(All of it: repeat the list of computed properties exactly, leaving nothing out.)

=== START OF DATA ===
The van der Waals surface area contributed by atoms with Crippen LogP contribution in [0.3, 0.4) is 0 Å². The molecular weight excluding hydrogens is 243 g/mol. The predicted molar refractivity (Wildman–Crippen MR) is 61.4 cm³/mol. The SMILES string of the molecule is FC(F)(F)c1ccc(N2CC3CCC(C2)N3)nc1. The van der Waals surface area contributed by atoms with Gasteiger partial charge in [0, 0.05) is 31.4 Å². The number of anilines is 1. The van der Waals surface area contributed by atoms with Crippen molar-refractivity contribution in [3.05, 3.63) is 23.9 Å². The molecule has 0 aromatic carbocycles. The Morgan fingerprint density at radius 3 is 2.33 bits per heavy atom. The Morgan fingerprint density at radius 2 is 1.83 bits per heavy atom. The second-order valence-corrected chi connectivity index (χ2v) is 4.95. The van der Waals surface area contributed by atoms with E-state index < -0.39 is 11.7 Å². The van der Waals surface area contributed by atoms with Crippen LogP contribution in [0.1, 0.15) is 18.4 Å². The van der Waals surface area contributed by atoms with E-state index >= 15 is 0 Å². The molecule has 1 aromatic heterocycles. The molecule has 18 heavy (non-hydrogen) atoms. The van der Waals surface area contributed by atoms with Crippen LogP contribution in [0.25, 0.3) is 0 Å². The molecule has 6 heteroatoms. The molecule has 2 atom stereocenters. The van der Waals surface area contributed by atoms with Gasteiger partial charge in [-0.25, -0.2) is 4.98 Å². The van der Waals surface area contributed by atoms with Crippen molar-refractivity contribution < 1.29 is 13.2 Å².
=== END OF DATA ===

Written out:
The van der Waals surface area contributed by atoms with Crippen LogP contribution in [0.3, 0.4) is 0 Å². The molecular weight excluding hydrogens is 243 g/mol. The predicted molar refractivity (Wildman–Crippen MR) is 61.4 cm³/mol. The SMILES string of the molecule is FC(F)(F)c1ccc(N2CC3CCC(C2)N3)nc1. The van der Waals surface area contributed by atoms with Gasteiger partial charge in [0, 0.05) is 31.4 Å². The number of anilines is 1. The van der Waals surface area contributed by atoms with Crippen molar-refractivity contribution in [3.05, 3.63) is 23.9 Å². The molecule has 0 aromatic carbocycles. The Morgan fingerprint density at radius 3 is 2.33 bits per heavy atom. The Morgan fingerprint density at radius 2 is 1.83 bits per heavy atom. The second-order valence-corrected chi connectivity index (χ2v) is 4.95. The van der Waals surface area contributed by atoms with E-state index < -0.39 is 11.7 Å². The van der Waals surface area contributed by atoms with Crippen LogP contribution in [0.1, 0.15) is 18.4 Å². The van der Waals surface area contributed by atoms with E-state index >= 15 is 0 Å². The molecule has 1 aromatic heterocycles. The molecule has 18 heavy (non-hydrogen) atoms. The van der Waals surface area contributed by atoms with Crippen LogP contribution in [0.25, 0.3) is 0 Å². The molecule has 6 heteroatoms. The molecule has 2 atom stereocenters. The van der Waals surface area contributed by atoms with Gasteiger partial charge in [-0.25, -0.2) is 4.98 Å². The van der Waals surface area contributed by atoms with Crippen molar-refractivity contribution < 1.29 is 13.2 Å².